The dragon’s livers were a lost cause, but that was all right. And the broom – any broom would do! Not too safe for broom flying most nights anyway, and besides, when you had the Bed the broom really was a bit of a lark. Nothing wrong with a good lark now and again, ‘course, but Miss Price was practical. Carrie liked that about her. (Practical was even better when it came with singing and dancing and having fun sometimes. Carrie wouldn’t ever tell Miss Price, but she thought that Miss Price probably loved flying her broom just as much as Carrie loved to watch her.)

Mr Browne turned out to be quite a good cook, and most nights he jollied Charles and Paul into helping him in the kitchen. Carrie thought it was very funny that her brothers did not seem to realise that they were being taught how to cook by Mr Browne. She loved Mr Browne for it, because she and Miss Price spent time together then, going through her papers together. Miss Price taught Carrie many, many things on those evenings – the house accounts, and Miss Price’s investments and financial affairs, and how to look after the motor cycle, and quite a lot about herbs. She taught her how to manage one’s own house, and use little charms – the ones Miss Price hadn’t learned from Professor Emelius Browne’s Correspondence College of Witchcraft. Those ones Miss Price didn’t know how she knew, and those ones she never forgot.

Miss Price taught Paul and Charlie anything they asked about as well, but it was those evenings that Carrie liked best.

For weeks after the night the Germans came, Carrie dreamed of watching the ghost soldiers come to life in the museum, and Miss Price flying out over the town to lead them. She dreamed of the beat of the drums and the blast of the trumpets, and Miss Price calling down to the German captain calm as you please. She dreamed of Miss Price flying into gunfire, and the stamp of the hollow armour boots, and the Germans yelling in fear and running away.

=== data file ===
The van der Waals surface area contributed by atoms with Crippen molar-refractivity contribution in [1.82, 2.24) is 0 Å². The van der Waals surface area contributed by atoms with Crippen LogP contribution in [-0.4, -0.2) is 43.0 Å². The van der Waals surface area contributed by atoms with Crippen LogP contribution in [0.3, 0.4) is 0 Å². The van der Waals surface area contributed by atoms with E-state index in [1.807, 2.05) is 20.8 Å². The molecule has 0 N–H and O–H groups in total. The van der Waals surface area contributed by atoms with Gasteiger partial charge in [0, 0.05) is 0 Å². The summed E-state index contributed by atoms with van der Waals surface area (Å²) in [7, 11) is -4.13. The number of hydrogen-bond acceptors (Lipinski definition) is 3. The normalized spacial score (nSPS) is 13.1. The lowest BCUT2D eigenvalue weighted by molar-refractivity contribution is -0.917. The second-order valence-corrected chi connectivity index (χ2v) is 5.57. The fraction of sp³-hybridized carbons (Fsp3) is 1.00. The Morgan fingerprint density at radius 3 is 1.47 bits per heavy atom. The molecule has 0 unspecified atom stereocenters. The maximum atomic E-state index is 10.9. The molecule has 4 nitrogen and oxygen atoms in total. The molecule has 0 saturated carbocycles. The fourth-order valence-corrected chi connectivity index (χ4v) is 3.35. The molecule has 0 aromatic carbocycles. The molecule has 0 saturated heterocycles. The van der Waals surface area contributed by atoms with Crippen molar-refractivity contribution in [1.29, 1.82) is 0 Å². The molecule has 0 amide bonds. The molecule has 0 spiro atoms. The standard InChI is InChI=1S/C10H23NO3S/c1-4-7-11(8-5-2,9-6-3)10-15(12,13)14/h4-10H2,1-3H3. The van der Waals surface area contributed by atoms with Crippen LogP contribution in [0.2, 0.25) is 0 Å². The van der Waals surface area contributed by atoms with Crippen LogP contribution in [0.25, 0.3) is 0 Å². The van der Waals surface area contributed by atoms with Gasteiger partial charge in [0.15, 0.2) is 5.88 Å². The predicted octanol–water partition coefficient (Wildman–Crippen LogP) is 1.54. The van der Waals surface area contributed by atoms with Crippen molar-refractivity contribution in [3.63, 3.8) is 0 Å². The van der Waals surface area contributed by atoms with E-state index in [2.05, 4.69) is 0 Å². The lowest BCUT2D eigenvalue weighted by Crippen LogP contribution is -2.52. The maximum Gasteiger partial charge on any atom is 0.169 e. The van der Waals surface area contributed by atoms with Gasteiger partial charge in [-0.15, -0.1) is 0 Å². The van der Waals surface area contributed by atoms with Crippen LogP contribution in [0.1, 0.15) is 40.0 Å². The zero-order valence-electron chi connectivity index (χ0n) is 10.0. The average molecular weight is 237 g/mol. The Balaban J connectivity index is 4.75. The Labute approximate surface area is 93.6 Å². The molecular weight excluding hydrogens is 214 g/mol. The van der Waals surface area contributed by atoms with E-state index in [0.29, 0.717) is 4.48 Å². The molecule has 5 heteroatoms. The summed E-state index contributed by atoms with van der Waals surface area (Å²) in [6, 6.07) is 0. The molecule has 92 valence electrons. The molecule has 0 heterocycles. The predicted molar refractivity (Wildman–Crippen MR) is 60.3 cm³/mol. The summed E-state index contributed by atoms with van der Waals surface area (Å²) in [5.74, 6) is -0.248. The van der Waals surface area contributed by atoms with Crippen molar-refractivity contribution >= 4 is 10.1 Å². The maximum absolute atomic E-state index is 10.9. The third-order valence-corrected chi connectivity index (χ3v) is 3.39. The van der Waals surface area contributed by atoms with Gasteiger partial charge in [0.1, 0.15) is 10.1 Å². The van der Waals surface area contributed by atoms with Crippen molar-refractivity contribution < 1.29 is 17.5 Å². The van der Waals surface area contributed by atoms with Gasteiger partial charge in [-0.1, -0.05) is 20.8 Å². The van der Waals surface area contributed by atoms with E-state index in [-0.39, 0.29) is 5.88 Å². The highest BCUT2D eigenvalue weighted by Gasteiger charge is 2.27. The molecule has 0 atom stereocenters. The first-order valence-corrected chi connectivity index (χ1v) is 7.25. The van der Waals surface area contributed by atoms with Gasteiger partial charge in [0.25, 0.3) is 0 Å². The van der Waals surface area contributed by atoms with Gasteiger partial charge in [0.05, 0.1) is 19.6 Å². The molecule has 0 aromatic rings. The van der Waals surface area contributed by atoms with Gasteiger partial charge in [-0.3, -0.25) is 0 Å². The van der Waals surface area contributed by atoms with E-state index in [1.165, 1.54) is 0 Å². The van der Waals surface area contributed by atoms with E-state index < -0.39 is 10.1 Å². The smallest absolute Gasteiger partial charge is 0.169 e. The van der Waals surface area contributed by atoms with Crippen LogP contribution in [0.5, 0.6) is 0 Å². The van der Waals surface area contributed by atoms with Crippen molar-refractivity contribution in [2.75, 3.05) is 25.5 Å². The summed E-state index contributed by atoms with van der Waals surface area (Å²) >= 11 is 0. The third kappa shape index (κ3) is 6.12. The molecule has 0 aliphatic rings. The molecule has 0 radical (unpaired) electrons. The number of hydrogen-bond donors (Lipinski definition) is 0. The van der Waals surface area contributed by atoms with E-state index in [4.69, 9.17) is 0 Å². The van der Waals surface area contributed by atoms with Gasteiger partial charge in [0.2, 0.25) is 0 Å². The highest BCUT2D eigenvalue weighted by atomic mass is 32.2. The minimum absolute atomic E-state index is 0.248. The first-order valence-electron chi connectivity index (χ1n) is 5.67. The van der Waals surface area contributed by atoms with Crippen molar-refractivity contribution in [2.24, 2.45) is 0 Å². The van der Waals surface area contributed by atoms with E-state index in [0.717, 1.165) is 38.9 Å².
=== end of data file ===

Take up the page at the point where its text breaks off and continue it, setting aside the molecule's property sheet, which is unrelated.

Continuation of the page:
When Carrie had learned everything she could, she’d bring a crack team of ghost armour with her on the Bed, land them behind Hitler’s lines and sent them to assassinate generals. Or she’d find a way to enchant a ship’s wheel, and land a ship full of ghost soldiers right where in would hurt Germany the most. Or, she’d tell the Bed to take her to Hitler, and see if it could. Miss Price would turn him into a rabbit right quick.

Carrie was going to be a witch. She’d live with Miss Price and Mr Browne, and Paul maybe – Charlie wouldn’t stay forever – and she’d study and practice and arrive in town in a cloud of blue smoke, and fly. She would lead armies of ghosts and wear whatever she wanted, and ride her broom astride like Miss Price.

And if Carrie couldn’t make the magic work for her – if it turned out that she could do the small things, but not Substitutiary Locomotion, well, she was learning Miss Price’s stare and directness as well. No, Carrie would choose a life for herself, and it would be a bigger life here in Pepperinge Eye than London had ever showed her was possible.

The war didn’t make anyone feel lucky, but Carrie was so very glad that she had come to live with Miss Price.